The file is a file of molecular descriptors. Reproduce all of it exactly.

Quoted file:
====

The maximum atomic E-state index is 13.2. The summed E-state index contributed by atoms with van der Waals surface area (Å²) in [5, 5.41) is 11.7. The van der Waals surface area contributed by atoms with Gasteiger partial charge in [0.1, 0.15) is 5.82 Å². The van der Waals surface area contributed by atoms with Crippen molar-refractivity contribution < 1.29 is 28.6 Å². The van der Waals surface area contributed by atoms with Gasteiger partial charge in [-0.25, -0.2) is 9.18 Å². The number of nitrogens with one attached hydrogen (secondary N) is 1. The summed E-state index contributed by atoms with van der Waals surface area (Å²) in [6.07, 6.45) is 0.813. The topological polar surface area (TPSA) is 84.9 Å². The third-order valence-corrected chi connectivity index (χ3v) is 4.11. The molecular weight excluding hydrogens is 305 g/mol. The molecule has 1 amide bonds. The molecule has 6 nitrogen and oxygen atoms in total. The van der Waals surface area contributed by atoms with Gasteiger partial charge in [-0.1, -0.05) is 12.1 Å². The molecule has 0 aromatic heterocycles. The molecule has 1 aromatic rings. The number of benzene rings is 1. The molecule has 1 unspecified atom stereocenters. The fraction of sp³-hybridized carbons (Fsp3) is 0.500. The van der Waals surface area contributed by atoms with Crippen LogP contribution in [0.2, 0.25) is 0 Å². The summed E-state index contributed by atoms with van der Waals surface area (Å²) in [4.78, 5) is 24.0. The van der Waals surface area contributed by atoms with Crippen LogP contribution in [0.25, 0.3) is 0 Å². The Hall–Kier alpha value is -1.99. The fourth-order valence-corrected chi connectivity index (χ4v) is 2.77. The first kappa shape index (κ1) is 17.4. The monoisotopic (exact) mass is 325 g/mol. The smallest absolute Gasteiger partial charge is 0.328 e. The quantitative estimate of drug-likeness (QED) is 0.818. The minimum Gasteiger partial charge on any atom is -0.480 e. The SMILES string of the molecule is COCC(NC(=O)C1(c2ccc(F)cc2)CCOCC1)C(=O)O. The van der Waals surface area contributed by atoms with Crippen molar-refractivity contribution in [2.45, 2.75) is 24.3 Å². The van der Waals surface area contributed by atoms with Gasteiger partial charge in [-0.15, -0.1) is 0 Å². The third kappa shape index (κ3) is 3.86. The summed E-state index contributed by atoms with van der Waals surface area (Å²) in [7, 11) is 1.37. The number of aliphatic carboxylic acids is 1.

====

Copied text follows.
The maximum atomic E-state index is 13.2. The summed E-state index contributed by atoms with van der Waals surface area (Å²) in [5, 5.41) is 11.7. The van der Waals surface area contributed by atoms with Gasteiger partial charge in [0.1, 0.15) is 5.82 Å². The van der Waals surface area contributed by atoms with Crippen molar-refractivity contribution < 1.29 is 28.6 Å². The van der Waals surface area contributed by atoms with Gasteiger partial charge in [-0.25, -0.2) is 9.18 Å². The number of nitrogens with one attached hydrogen (secondary N) is 1. The summed E-state index contributed by atoms with van der Waals surface area (Å²) in [6.07, 6.45) is 0.813. The topological polar surface area (TPSA) is 84.9 Å². The third-order valence-corrected chi connectivity index (χ3v) is 4.11. The molecular weight excluding hydrogens is 305 g/mol. The molecule has 1 amide bonds. The molecule has 6 nitrogen and oxygen atoms in total. The van der Waals surface area contributed by atoms with Gasteiger partial charge in [-0.1, -0.05) is 12.1 Å². The molecule has 0 aromatic heterocycles. The molecule has 1 aromatic rings. The number of benzene rings is 1. The molecule has 1 unspecified atom stereocenters. The fraction of sp³-hybridized carbons (Fsp3) is 0.500. The van der Waals surface area contributed by atoms with Crippen LogP contribution in [0.2, 0.25) is 0 Å². The summed E-state index contributed by atoms with van der Waals surface area (Å²) in [4.78, 5) is 24.0. The van der Waals surface area contributed by atoms with Crippen LogP contribution in [0.25, 0.3) is 0 Å². The Hall–Kier alpha value is -1.99. The fourth-order valence-corrected chi connectivity index (χ4v) is 2.77. The first kappa shape index (κ1) is 17.4. The monoisotopic (exact) mass is 325 g/mol. The smallest absolute Gasteiger partial charge is 0.328 e. The quantitative estimate of drug-likeness (QED) is 0.818. The minimum Gasteiger partial charge on any atom is -0.480 e. The SMILES string of the molecule is COCC(NC(=O)C1(c2ccc(F)cc2)CCOCC1)C(=O)O. The van der Waals surface area contributed by atoms with Crippen molar-refractivity contribution in [2.45, 2.75) is 24.3 Å². The van der Waals surface area contributed by atoms with Gasteiger partial charge in [-0.15, -0.1) is 0 Å². The third kappa shape index (κ3) is 3.86. The summed E-state index contributed by atoms with van der Waals surface area (Å²) in [7, 11) is 1.37. The number of aliphatic carboxylic acids is 1.